I hope you’re all staying sane after another week of being confined within four walls. Here at your author’s house we’ve at least got the garden to distract us and prevent us going totally bonkers. Now over the years we’ve been lucky enough to see a wide variety of wildlife here, including some weird and wonderful migrant insects and birds among other things (our coastal location means you never quite know what’s going to turn up next – more on that next time). But of all the species that visit us here, there’s one that most of us will have in common, wherever we are.
It’s the humble House Sparrow. Its scientific name is Passer domesticus – literally ‘the sparrow of the house’, thereby making it one of the few species with a truly sensible name in both Latin and English. It’s been associated with human habitation for as long as anyone can remember, thriving wherever we thrive.
In Orkney, the ancient settlement of Skara Brae still has House Sparrows living in gaps in the stone walls of the dwellings. They happily go about their business oblivious to the hordes of tourists visiting the world-renowned site, and lend a lively atmosphere to the place long after the last human residents moved out. It’s nice to think that the same species may have been occupying the same spaces thousands of years ago, when Skara Brae was still a functioning community. Back then, they would have benefited from the people’s building works (for shelter and nesting sites) and their food scraps (for winter sustenance). Their relationship with humans is not so very different today.
It wasn’t always one-way traffic in terms of the birds exploiting humans though. Unsurprisingly, people exploited the birds too. Years ago, sparrow pie was frequently eaten in rural areas of Britain, and there is a record as recently as 1967 of a pie containing no fewer than 100 sparrows being served at the Rose Inn, Peldon, Essex. This seems utterly unthinkable today – not only have our tastes changed, but House Sparrows are very much scarcer as well (having been adversely affected by changes in agriculture and building practice), and are thankfully now protected by law.
Perhaps by way of revenge for such gastronomical crimes, a House Sparrow was reported to have burned down a house in Saxmundham, Suffolk, in 1960. Apparently the bird carried a lit cigarette stub up to its nest in the roof of the thatched property, and disaster ensued. Now that would have been an interesting one for the insurers.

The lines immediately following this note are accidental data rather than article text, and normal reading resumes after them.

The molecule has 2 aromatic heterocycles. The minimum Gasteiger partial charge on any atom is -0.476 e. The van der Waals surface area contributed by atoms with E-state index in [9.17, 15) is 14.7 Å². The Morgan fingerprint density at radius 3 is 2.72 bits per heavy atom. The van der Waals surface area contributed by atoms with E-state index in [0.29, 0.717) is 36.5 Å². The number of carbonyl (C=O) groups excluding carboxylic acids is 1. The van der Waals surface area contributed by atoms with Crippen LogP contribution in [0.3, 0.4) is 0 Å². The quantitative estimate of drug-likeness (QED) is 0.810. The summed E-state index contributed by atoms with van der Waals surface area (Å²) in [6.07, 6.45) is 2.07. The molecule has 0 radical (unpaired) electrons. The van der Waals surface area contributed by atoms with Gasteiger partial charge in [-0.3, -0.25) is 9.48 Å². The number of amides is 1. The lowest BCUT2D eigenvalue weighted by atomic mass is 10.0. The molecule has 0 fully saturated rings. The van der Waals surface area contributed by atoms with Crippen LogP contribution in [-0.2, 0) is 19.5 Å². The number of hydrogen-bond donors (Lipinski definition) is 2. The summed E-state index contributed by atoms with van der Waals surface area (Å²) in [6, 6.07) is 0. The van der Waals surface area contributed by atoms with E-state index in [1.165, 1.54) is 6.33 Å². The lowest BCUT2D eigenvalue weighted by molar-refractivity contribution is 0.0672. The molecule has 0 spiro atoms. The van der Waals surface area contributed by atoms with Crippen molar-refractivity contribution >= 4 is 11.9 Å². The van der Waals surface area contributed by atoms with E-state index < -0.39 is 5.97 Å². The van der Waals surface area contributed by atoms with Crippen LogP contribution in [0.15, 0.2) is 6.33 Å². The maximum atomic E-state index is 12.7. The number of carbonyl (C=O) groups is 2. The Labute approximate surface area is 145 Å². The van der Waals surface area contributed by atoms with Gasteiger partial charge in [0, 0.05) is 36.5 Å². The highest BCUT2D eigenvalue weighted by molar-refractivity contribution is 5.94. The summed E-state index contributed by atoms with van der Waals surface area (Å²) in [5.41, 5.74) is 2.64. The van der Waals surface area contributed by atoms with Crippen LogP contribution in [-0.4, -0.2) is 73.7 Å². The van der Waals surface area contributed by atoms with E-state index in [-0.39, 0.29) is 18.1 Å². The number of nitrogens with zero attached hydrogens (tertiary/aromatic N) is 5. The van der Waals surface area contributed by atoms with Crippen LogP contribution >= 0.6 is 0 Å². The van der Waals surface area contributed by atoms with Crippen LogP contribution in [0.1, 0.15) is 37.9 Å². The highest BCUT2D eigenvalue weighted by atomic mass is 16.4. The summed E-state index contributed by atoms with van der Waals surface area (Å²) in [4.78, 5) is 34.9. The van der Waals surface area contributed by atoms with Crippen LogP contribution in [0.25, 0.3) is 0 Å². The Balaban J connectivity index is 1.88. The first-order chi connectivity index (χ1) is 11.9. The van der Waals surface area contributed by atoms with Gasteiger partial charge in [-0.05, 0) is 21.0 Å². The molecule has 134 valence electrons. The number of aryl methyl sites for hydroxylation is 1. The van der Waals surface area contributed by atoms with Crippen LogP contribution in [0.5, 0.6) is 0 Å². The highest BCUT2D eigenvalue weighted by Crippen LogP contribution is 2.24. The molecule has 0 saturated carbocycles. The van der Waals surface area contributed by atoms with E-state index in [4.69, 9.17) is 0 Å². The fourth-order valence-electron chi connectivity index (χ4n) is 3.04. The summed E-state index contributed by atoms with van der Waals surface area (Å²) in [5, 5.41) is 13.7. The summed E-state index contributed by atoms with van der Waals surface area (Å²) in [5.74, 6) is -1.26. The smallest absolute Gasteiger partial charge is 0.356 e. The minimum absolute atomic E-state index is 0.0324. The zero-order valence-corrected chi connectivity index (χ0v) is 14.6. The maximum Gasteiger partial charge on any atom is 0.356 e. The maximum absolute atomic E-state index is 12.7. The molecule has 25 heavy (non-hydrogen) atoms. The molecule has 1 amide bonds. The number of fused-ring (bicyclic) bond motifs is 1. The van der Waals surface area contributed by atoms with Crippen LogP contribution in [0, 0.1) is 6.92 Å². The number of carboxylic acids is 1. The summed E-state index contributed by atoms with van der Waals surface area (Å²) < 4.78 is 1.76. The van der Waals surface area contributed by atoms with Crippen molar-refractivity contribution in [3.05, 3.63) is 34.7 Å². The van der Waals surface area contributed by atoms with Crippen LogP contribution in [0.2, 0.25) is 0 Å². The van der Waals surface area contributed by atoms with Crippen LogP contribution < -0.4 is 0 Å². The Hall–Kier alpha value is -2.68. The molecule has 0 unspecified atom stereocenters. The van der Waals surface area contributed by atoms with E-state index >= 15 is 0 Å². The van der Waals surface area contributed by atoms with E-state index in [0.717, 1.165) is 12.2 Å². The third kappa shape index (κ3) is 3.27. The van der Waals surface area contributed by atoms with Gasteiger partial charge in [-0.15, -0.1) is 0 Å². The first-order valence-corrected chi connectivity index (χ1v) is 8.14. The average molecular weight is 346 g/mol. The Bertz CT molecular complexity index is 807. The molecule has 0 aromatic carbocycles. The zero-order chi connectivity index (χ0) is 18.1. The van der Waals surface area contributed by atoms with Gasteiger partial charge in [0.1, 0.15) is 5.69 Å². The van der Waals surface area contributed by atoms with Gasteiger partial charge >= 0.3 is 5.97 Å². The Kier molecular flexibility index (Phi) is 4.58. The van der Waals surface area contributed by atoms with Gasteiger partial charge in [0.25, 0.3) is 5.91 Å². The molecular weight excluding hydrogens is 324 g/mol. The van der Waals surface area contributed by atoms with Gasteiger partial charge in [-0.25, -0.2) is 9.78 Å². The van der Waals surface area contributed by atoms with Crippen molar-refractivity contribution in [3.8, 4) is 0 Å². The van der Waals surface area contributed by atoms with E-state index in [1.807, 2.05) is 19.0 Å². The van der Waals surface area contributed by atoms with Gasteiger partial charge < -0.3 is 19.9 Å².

When I was a lad (i.e. a handful of years ago), I, along with most other children, knew the nursery rhyme featuring the sparrow:
Who killed Cock Robin?
I, said the Sparrow,
with my bow and arrow,
I killed Cock Robin.
Though somewhat unfortunate for the sparrow in this case – giving it a bit of a bad name – it is one of a number of cultural references to the House Sparrow, some of which stretch back as far as Biblical times. The Venerable Bede made mention of the species in the 7th Century, one of the earliest recorded references in UK history.
Back at our house, male House Sparrows, with their neat black bibs, are known as Kenny Cockbirds. This stems from your uber-nerd author’s boyhood interest in the railways, where as a youth he encountered a locomotive named Kenny Cockbird, bearing a distinctive sparrow motif. The stylised bird is recognisably a House Sparrow, with the addition of waistcoat and cap, and was the emblem of Stratford Depot in East London, back in the days of British Rail. The depot has long since been razed to make way for the Olympic stadium; the diesel loco in question survives in preservation; but the point is that our affection for the House Sparrow remains, and it retains a special place in our hearts and culture.
Even in popular music, the sparrow still rates an occasional mention. Who could argue with Phil Daniels, the chirpy voice-over guy in Blur’s ‘Parklife’?
I feed the pigeons; I sometimes feed the sparras too. It gives me a sense of enormous wellbeing.
Agreed. Clearly Phil likes being connected with nature too. We just have to hope that he’s feeding the birds in his own garden just now.
Every year at Forvie, we share the office buildings with House Sparrows. They nest in the gaps under the roofing slates, keeping us company with their chirruping and arguing, and occasionally startling us when they emerge from the roof at the same time as one of us enters or leaves via the office door. Nearby at home, we’re fortunate enough to host up to 50 House Sparrows at a time in our garden, and they constantly delight us with their displaying, posturing and squabbling, set against a chorus of cheerful chirping.
At a time when our own social lives are temporarily and necessarily curtailed, we can still enjoy the lively social life of this most familiar species. Wherever you are, you probably don’t have to look far to find House Sparrows, even if you wouldn’t normally even notice them. But this humble, unassuming bird is well worth a second look.